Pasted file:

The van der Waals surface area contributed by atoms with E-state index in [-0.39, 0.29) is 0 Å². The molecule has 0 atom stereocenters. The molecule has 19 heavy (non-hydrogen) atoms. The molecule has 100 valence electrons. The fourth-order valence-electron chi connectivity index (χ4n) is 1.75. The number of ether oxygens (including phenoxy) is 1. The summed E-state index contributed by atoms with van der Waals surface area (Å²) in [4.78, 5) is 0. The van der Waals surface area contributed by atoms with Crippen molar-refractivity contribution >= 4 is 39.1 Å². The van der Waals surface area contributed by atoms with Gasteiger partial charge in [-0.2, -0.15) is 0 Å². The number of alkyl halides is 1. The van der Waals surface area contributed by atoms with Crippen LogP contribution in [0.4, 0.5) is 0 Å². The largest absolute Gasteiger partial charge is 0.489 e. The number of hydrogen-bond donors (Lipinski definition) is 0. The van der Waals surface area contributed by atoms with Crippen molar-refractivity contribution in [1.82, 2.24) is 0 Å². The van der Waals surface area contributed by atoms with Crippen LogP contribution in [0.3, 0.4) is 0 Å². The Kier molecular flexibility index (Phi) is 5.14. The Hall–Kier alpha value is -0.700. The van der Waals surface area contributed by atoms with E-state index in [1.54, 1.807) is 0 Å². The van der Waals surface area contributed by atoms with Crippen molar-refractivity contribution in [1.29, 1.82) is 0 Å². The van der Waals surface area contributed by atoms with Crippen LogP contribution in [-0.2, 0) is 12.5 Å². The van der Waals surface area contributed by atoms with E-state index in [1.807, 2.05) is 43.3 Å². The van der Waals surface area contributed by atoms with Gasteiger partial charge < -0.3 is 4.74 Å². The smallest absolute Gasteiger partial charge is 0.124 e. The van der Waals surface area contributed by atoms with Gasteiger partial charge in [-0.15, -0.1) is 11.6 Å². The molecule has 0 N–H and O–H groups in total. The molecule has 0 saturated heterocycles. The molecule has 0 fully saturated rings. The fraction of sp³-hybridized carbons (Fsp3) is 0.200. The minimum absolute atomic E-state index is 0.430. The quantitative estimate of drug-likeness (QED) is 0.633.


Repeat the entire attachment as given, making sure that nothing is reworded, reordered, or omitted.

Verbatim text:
The van der Waals surface area contributed by atoms with E-state index in [-0.39, 0.29) is 0 Å². The molecule has 0 atom stereocenters. The molecule has 19 heavy (non-hydrogen) atoms. The molecule has 100 valence electrons. The fourth-order valence-electron chi connectivity index (χ4n) is 1.75. The number of ether oxygens (including phenoxy) is 1. The summed E-state index contributed by atoms with van der Waals surface area (Å²) in [4.78, 5) is 0. The van der Waals surface area contributed by atoms with Crippen molar-refractivity contribution >= 4 is 39.1 Å². The van der Waals surface area contributed by atoms with Gasteiger partial charge in [-0.2, -0.15) is 0 Å². The number of alkyl halides is 1. The van der Waals surface area contributed by atoms with Crippen LogP contribution in [0.4, 0.5) is 0 Å². The largest absolute Gasteiger partial charge is 0.489 e. The number of hydrogen-bond donors (Lipinski definition) is 0. The van der Waals surface area contributed by atoms with Crippen molar-refractivity contribution in [1.82, 2.24) is 0 Å². The van der Waals surface area contributed by atoms with Crippen LogP contribution in [0.3, 0.4) is 0 Å². The Kier molecular flexibility index (Phi) is 5.14. The Hall–Kier alpha value is -0.700. The van der Waals surface area contributed by atoms with E-state index in [1.54, 1.807) is 0 Å². The van der Waals surface area contributed by atoms with Crippen molar-refractivity contribution in [1.29, 1.82) is 0 Å². The van der Waals surface area contributed by atoms with Crippen LogP contribution in [-0.2, 0) is 12.5 Å². The van der Waals surface area contributed by atoms with E-state index in [1.807, 2.05) is 43.3 Å². The van der Waals surface area contributed by atoms with Gasteiger partial charge < -0.3 is 4.74 Å². The smallest absolute Gasteiger partial charge is 0.124 e. The van der Waals surface area contributed by atoms with Gasteiger partial charge in [-0.15, -0.1) is 11.6 Å². The molecule has 0 N–H and O–H groups in total. The molecule has 0 saturated heterocycles. The molecule has 0 fully saturated rings. The fraction of sp³-hybridized carbons (Fsp3) is 0.200. The minimum absolute atomic E-state index is 0.430. The quantitative estimate of drug-likeness (QED) is 0.633.